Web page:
Duplicative services overlapped between the two groups of victims for a little more than a year, according to OPM. Individuals impacted by both breaches had the ability to receive both services from Sept. 1, 2015 through Dec. 1, 2016, when OPM’s contract with Winvale expired and the agency awarded a new one with ID Experts for all victims.
The agency said such duplication shouldn’t continue for victims impacted by the 2015 breaches. Current contracts with ID Experts expire Dec. 31, 2018. In October, OPM said it was working with the General Services Administration to determine the best procurement strategy for these services going forward through 2025.
OPM isn’t alone; GAO said other agencies have offered duplicative identity protection services to breach victims in the past.
But better planning could have prevented OPM from extending duplicative identity theft and credit monitoring services in the first place, GAO said.
The Office of Management and Budget requires all agencies to make plans for detecting, reporting and responding to cyber breaches under the Federal Security Modernization Act (FISMA) of 2014.
January 2017 guidance from OMB tells agencies hows to prepare for and respond to breaches where personally identifiable information is involved, but it doesn’t give them criteria or parameters for when they should offer identity theft protection to impacted individuals.
And the guidance that agencies do have doesn’t give them enough information to determine whether identity theft service options — credit monitoring, identity monitoring, identity restoration and insurance — would be a good fit for the size, scope and population involved in the cyber incident.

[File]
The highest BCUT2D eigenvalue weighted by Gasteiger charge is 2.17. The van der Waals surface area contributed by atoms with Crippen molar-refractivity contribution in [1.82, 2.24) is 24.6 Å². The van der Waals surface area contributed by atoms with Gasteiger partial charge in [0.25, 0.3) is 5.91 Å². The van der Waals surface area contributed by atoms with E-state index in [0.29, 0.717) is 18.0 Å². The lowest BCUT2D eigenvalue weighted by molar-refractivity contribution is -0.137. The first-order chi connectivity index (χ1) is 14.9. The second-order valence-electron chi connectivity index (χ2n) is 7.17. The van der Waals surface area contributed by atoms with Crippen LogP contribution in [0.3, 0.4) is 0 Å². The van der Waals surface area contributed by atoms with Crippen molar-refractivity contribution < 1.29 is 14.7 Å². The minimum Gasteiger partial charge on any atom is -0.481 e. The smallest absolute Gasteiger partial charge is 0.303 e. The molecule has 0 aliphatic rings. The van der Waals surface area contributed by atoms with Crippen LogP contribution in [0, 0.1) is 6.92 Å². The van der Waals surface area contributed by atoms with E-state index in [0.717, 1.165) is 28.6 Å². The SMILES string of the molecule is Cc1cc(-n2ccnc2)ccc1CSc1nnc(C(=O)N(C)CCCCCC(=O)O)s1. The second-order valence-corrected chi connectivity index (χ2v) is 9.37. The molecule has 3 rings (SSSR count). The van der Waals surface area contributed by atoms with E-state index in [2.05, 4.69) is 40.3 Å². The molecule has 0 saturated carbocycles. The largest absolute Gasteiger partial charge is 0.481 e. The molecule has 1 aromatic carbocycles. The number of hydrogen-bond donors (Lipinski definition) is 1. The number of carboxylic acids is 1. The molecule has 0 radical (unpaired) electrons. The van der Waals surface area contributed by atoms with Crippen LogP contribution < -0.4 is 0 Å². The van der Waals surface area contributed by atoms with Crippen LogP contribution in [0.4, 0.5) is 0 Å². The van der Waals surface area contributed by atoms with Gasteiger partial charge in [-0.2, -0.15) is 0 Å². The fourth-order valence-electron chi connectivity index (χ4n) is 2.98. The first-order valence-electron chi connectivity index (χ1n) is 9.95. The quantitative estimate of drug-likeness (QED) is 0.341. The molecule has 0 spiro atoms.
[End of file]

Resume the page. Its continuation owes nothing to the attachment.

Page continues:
“The guidance may not fully reflect the most useful and cost effective options agencies should consider in response to a breach,” GAO said.
OMB doesn’t require each agency to have its own policy for determining when to offer identity theft services. Some agencies, like the Homeland Security Department, IRS and Veterans Affairs Department, have their own policies and standard packages of services that they offer to victims if a breach does occur.
OPM didn’t have such a plan in 2015.
If it did, OPM could have avoided the duplication — and the headaches it endured when members of Congress and its inspector general criticized the strategy, timing and unusual procurement method for its first contract award with Winvale.
But more than a year after OPM first disclosed the two breaches and offered credit monitoring and identity theft services to 21 million victims, the agency does not have a written policy on when it should offer those services in the future.
OPM said it’s in the process of drafting a new policy on identity theft services, but it’s waiting for OMB to finalize its own guidelines on this issue before finalizing an agency-specific plan.
“Without a policy on when to provide identity theft services, OPM risks having to continue to make such determinations under time pressure and without guidance hindering informed decision making on the appropriate services, if any, to offer individuals affected by a breach,” GAO said.